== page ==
‘Lunch Buddy’ program beneficial to student, mentor
In his book, “How to Live Forever: The Enduring Power of Connecting the Generations,” Marc Freedman explains what it takes to be a good mentor.
“Showing up and shutting up: Being consistent and listening. You don’t have to be a charismatic superhero. You don’t need an advanced degree. It’s more about the relationship than imparting sage advice. The key is not being interesting. The real key is being interested – being present and paying attention.”
Harris and Bowman middle school counselor Matt Hollifield agrees.
“The mentors who share their time with our students are incredible,” Hollifield said. “They show unconditional positive regard to our students. They simply listen, listen, listen.”
Hollifield and Mitchell High School Resource Officer Justin Biddix recently spent time with some Lunch Buddy mentors over dinner at The Penland School of Craft, listening and sharing advice and resources with some of the adults willing to spend less than an hour a week to make a lifetime of difference.
“Penland is just one of the community partners that make mentoring programs like Lunch Buddies work,” said Lori Gilcrist, director of Rural Education Partners of Mitchell County, who helps facilitate the program. “We partner with individuals and groups to make working with schools and students a smooth, painless process.”
The program often has as much of an impact on the mentors as it does the mentee.
“I feel incredibly lucky to live in a place where the need for this kind of mentorship is recognized and supported,” said Cami Leisk, gallery coordinator at the Penland School of Craft and Lunch Buddy mentor. “Listening to Matt and Justin, I was so moved by how much care and gentle consideration goes into every relationship the Harris Middle School and Mitchell County Schools staff maintains with their students.”
“We all feel what Cami is talking about every time we walk into a school office,” Gilcrist said. “Sandy Vaughn and Chris English make us all feel so welcome at Harris; it’s like that all over Mitchell County Schools. Not only are mentors developing relationships with students but they are also building ties between our public schools and all parts of our community. Our kids need all of us, and Mitchell County needs our kids.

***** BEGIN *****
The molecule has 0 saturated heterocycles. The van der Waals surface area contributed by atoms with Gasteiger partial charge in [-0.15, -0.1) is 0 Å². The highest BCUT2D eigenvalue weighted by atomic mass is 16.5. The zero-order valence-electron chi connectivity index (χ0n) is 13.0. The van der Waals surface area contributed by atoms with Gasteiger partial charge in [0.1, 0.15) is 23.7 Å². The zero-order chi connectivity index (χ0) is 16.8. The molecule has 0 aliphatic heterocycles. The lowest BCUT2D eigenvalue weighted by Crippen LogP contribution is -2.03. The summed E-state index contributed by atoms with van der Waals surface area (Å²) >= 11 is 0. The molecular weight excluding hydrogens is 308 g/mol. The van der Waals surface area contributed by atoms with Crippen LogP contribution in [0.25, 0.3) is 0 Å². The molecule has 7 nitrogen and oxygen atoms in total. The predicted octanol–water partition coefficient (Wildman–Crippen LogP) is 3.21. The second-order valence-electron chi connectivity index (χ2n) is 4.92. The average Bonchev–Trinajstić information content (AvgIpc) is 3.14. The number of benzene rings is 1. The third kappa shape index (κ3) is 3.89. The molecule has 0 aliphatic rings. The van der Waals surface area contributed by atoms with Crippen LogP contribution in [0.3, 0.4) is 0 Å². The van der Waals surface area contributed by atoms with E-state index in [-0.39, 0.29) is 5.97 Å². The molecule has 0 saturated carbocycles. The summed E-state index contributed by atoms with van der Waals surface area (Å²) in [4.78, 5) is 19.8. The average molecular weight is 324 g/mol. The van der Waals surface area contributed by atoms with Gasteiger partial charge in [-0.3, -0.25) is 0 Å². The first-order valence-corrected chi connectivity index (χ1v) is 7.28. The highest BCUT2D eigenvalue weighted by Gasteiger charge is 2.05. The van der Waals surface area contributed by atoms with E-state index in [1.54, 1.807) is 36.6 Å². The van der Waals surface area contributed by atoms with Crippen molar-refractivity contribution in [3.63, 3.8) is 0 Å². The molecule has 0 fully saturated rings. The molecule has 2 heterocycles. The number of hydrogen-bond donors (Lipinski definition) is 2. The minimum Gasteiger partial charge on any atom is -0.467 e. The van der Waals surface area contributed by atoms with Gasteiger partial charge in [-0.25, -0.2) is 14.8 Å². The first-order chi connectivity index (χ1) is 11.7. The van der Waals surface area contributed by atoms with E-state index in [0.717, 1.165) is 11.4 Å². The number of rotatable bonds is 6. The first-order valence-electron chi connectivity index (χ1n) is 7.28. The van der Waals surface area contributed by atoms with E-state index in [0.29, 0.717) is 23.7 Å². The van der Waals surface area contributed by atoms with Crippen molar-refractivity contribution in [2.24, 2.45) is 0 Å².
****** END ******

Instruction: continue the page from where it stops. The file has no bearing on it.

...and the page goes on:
“Mentoring is a win-win-win. When people from places such as Penland School of Craft, local industry such as Sibelco, civic groups such as Spruce Pine Kiwanis, our church communities or even individuals take time out of their day to join with school personnel to support our kids, it makes our whole community stronger. Study after study shows adult mentors get as much out of the relationship as students do. Mentors even live longer.”
Penland School of Craft Books and Paper Studio Coordinator Sarah Rose Lejeune said she semi-jokingly refers to the student she works with as her mentor.
“During our time together I feel less like a mentor imparting some knowledge and like I have gained some deeper perspective myself,” she said.” This program provides an exceptional opportunity to glimpse the world through another’s eyes. No matter what else I have going on, it feels such a special thing to have time carved out for the simple act of sharing a meal with a person I care about. Those Wednesday lunches at Harris truly are one of the best parts of my week.”
Dakota Norris is maintenance planner at Sibelco’s Crystal Plant and a 2008 graduate of Mitchell High School.
After receiving a Bachelor of Science degree in mechanical engineering from North Carolina State University and his master’s from Western Carolina University, he worked at Altec for four years before joining Sibelco a little more than a year ago. Norris can be found at Mitchell High School on Friday afternoons sharing lunch with his mentee, Anthony Hughes.
“For me, it was all about providing an opportunity I felt I didn’t have as a student,” Norris said. “I wanted to make myself available for students to answer many of the same questions I had at that age.”
Call Gilcrist at 828-467-0970 or email email@example.com for more information about how to become a mentor to a Mitchell County student.